Puig recovers pre-pandemic sales and returns to profit

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Puig recovers pre-pandemic sales and returns to profit Listen to this article

Puig President Mark Puig.
Puig President Mark Puig.

The pandemic made it necessary to maintain social distancing and cover a large part of the face with a mask. Perfume and makeup ceased to matter much, and the blow was felt at the Catalan multinational company Puig, which brings together brands such as Paco Rabane, Carolina Herrera or Charlotte Tilbury. For the first time in its history, it recorded a loss in 2020. But the 2021 results, presented this Monday, show that the bump has been left behind: Puig turned a profit last year and earned 234 million euros, while achieving record sales of 2,585 million. These figures allow this family company to be optimistic in its forecasts, although it recognizes that cost increases due to inflation have already been transferred to product prices.

“The year of the pandemic was a total standstill, it completely affected the world of color cosmetics and perfumes. Now that we return to the reunion, we see people wanting to go out again and regain social interaction”, said Mark Puig, group CEO and third-generation member of the company’s leading family. In 2020, the company reported a loss of 70 million euros and billed 1,537 million, 24% less than in 2019. Last year’s sales jumped 68% compared to the year of the pandemic, which Puig said was a record figure. -which not only recovers to pre-pandemic levels, but exceeds- as well as profit before taxes, of 365 million.

As the group began its transformation, the pandemic hit. The company has drawn up a strategic plan to accommodate the changes that the sector itself has experienced. In Puig, perfumery brands are dominant, followed by makeup and skin products, which is trending in the region and how demand has evolved. “We want our picture of cake distribution to fit as much as possible in the area where skin is most important, makeup second and perfume third”, highlighted the CEO. The goal is to have makeup products account for 23% of total sales by 2025, and for this, in June 2020, the purchase of makeup brand Charlotte Tilbury was made official, an operation that Bloomberg then estimated at $900 million. .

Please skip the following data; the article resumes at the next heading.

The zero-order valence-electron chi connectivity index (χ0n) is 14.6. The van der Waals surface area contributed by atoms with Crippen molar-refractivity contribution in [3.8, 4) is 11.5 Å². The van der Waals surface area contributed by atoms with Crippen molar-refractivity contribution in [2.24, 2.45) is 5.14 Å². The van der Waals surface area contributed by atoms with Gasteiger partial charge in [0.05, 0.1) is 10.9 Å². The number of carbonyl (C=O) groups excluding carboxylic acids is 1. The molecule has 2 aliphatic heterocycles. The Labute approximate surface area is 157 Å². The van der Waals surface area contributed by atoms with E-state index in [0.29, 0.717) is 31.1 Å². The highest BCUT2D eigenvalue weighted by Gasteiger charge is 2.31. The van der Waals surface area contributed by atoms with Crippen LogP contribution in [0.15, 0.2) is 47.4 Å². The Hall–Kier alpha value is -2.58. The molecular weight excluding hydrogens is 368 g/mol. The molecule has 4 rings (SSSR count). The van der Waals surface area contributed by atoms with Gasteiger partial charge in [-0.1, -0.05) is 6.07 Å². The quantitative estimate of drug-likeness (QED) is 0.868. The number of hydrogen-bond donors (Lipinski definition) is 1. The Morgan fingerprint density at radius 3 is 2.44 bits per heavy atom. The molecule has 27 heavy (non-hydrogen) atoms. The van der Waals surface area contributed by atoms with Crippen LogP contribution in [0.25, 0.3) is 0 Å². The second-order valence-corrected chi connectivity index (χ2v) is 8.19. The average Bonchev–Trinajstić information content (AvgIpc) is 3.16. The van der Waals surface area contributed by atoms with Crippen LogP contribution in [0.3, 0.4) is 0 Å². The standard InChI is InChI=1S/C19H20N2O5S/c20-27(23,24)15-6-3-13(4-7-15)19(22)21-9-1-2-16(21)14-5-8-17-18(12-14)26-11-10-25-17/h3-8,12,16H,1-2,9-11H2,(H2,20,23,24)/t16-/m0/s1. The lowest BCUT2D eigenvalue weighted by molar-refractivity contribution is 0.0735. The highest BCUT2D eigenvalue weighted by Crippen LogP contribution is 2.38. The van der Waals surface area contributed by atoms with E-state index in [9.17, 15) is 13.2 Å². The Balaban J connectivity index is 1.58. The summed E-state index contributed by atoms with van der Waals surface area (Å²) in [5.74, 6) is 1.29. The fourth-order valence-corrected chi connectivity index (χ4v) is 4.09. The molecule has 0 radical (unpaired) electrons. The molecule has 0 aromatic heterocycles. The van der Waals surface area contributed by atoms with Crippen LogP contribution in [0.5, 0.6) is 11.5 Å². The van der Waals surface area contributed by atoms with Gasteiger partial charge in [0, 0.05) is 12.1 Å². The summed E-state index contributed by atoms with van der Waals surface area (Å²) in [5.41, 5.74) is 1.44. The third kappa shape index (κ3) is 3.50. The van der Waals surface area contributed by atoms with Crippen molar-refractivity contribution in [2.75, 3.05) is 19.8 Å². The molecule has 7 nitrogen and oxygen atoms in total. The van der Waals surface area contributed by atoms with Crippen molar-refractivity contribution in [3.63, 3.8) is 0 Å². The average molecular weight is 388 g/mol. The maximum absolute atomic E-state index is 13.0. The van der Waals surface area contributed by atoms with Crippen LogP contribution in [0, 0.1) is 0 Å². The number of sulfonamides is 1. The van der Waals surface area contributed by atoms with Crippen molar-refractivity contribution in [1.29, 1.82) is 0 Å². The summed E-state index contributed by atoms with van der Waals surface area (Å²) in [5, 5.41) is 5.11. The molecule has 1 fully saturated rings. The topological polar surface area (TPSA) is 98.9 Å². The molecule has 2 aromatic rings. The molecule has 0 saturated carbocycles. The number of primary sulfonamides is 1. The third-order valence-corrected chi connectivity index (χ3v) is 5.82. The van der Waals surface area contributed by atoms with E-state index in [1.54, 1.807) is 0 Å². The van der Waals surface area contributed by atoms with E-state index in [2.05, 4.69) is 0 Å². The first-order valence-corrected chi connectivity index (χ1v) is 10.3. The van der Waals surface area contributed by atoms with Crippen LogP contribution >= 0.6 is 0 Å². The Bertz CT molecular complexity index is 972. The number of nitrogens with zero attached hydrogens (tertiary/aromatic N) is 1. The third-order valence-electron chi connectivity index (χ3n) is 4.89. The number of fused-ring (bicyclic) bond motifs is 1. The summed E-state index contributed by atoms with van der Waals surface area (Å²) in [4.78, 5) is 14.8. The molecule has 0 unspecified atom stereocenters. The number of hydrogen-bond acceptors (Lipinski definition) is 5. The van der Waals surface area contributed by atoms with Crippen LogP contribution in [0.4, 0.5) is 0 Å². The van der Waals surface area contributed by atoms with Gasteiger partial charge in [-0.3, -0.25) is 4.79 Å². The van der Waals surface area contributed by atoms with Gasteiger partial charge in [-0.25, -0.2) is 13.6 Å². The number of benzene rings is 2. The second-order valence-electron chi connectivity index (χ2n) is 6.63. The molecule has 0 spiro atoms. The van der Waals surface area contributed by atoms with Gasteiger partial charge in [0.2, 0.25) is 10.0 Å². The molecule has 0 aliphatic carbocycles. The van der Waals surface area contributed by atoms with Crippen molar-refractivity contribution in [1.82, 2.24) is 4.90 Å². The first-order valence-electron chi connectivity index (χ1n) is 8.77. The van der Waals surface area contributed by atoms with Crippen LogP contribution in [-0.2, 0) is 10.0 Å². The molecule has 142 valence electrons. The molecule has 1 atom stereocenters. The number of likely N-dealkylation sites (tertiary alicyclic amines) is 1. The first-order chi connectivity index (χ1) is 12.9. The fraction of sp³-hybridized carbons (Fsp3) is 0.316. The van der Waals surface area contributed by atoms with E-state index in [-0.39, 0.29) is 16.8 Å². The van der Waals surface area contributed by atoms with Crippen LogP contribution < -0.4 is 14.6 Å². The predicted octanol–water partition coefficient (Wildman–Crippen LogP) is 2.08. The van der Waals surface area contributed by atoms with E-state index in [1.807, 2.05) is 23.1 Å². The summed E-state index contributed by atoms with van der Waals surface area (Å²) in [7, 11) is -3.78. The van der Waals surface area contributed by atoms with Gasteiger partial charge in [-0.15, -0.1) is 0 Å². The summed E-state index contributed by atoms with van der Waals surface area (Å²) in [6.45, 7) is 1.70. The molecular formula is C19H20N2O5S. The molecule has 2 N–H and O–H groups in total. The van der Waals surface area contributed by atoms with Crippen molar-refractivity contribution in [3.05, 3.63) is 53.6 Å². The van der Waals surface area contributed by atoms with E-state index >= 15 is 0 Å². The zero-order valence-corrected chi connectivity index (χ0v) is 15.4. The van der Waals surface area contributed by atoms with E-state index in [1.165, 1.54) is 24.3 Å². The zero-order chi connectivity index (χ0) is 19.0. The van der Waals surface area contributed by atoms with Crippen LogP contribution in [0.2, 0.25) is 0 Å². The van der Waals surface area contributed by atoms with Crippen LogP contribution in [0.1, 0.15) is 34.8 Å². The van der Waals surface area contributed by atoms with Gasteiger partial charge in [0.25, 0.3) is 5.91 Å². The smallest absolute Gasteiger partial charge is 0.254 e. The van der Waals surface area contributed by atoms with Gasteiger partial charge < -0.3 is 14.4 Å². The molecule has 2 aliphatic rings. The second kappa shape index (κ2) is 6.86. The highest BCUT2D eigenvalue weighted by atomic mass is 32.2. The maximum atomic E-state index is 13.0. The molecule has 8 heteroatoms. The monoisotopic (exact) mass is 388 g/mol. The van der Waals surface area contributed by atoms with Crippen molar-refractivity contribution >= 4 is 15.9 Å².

The strategic plan presented in 2020 also included a forecast of doubling the business in two years (up to 3,000 million) and tripling it in five (up to 4,500 million). “At the moment we have already exceeded the forecasts and in 2022, a year ahead of what we said, we expect to achieve a turnover of 3,000 million. Puig underlined that except in 2020, we have met all the commitments we are making. “From now on”, the CEO pointed out, both makeup and dermacocosmetics – where Puig’s involvement in the Isdin company is evident – “will continue to grow even after making strategic changes”. This will be by promoting its brands, although the company does not rule out that it can continue to grow in an inorganic way: “We come from a very important acquisition, and so we need time to digest, But it should not surprise us that there could be new acquisitions by 2025.” Puig elaborated that the debt is 0.5x less than the Ebitda (which stood at 425 million in 2021).

Nor has there been a denial of disinvestment in certain products or selling of local and less important brands in the perfumery segment. With regard to the countries in which the group is present, the United States remains the first market and has experienced significant growth with a 104% increase in sales compared to 2020. The United Kingdom and Spain are the second and third markets. Whereas China is the fastest growing with a growth of 212%. The pandemic also gave a boost to the channel OnlineWhich was 28% of the sales last year.

Despite the good results, challenges continue, now in the form of rising inflation and the consequences of the war in Ukraine. Puig denies that the conflict has a huge direct impact on his business, as “Eastern European markets are not very important to the group”, but he acknowledged cost escalation due to supply problems, which they have already transferred. on prices. “Our product is an affordable, self-esteem-boosting luxury, and at the moment when people want to go out again, there is demand. So, I don’t think the price hike will have much impact on sales.”

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